An unexpected governmental decision comes to the protection of large carnivores in Romania, after years of rising hunting quotas since joining the EU.

Image credits Albert Lew / Flickr.

The country’s government has imposed an unexpected ban on trophy hunting of brown bears, wolves, lynxes, and big cats on Tuesday. The move will give remaining populations of carnivores a respite from the abusive hunting practices that have been threatening it. Future incidents of damage by wildlife will be handled by the soon-to-be-created Serviciul de Urgenta pentru Animale Salbatice (The Wild Animal Emergency Service / SUAS).

Romania is home to the largest population of big predators in Europe — and, sadly, the Union’s most sought-after hunting spot. Over the last decade, hunting for sport has grown into an industry worth millions of euros in the country, with hunters shelling out up to €10,000 (£8,800) to claim a single trophy from the Carpathians, the Guardian reports. So it’s not hard to see why Romania has been setting higher and higher quotas of large carnivores to be taken down each year since joining the EU in 2007. The largest one yet, set in 2016, called for the shooting of 550 bears, 600 wolves, and 500 big cats over the year.

To put it into perspective, that’s equivalent to killing the entire brown bear population in Slovakia, the population of wolves living in France, Norway, and Sweeden, and four Poland-worths of lynxes — in one country, in a single year. Official data shows that 2,374 bears, 1,586 wolves, 898 big cats, and 120 lynxes have been shot in Romania between 2007 and 2015, local media reports.

While these species are technically protected in states of the EU under the habitats directive, legislative loopholes allow for the hunting of dangerous wild animals — those that have attacked a person or have damaged public property. Hunting associations across the country are responsible for reporting the total number of large carnivore in the country and how many of them are likely to cause damages, to governmental agencies each year. Based on the second number, authorities would decide on a hunting quota for each species which would be divided up between hunting associations to be sold to hunters as permits.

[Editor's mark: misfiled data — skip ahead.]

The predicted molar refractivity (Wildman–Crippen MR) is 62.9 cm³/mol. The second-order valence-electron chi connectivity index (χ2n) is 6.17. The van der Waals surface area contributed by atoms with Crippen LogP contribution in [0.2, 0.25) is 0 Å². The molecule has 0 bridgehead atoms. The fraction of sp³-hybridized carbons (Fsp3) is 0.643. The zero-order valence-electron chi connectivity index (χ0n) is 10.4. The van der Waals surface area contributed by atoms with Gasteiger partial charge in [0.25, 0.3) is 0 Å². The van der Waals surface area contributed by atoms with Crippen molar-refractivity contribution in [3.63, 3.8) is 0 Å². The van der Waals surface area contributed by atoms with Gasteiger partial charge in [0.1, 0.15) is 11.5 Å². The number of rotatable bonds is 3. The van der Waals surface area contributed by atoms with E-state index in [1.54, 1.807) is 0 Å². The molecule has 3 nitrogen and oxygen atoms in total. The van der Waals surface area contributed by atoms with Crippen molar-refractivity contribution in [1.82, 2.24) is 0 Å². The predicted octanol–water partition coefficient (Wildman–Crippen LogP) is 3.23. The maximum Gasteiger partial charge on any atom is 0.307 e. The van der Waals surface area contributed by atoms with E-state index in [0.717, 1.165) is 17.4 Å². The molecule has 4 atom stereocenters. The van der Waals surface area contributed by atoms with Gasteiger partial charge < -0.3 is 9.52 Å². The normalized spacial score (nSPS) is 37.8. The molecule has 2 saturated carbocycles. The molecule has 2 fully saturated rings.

Hands up if you spot the conflict of interest there.

I do, and I’m just a bear.
Image via Wikimedia.

Even worse, since every association tends to a particular area of the country many animals are counted more than once, potentially inflating the total reported population by thousands of individuals.

“[…] there has been some controversy regarding the method by which these species’ populations are calculated or numbered, [as well as] suspicions regarding the utility of preemptive intervention and rectitude of intervention,” said environment minister Cristina Pasca-Palmer for local media. “The question was if these species really are [intervened upon] because of an underlying human-animal conflict, or if it’s just a cloacked hunting practice.”

In her interview with The Guardian, she added:

“How can hunting associations count how many animals are causing damages a priori – before the damages have happened? By introducing the ban, what we are doing is simply putting things back on the right track, as the habitats directive originally intended.”

“Hunting for money was already illegal, but it was given a green light anyway,” she added “[The dangerous animal clause] acted as a cover for trophy hunting.”

There is some concern that Tuesday’s decision will divide the country’s population — with urban residents welcoming the decision, and those living in the countryside opposing it. Wildlife protection group NGO Milvus’ bear specialist with Csaba Domokos says that damages by wildlife “are a very real concern in the countryside.” He adds that while the hunting system up to now definitely didn’t work, locals see killing the predators as the only real option. The success or failure of the law hinges on how well SUAS will handle future incidents.

But overall, the Romanian people put great value on maintaining the wilderness wild and welcome the decision. There are strong traditional ties to the wilderness and the environment, and in recent years anti-corruption officers have convicted dozens of foresters, hunters, and local officials for abusive practices that led to environmental damage.

“The Carpathian mountains are home to more biodiversity than anywhere else in Europe, but for too long they have been ruthlessly exploited for forestry and hunting. Let’s hope the government’s decision is a sign of things to come,” said activist and conservationist Gabriel Paun, who gathered 11,000 signatures for a petition in support of the ban.

The option of exporting excess wildlife to other countries interested in ‘re-wilding’ is also being discussed.

 

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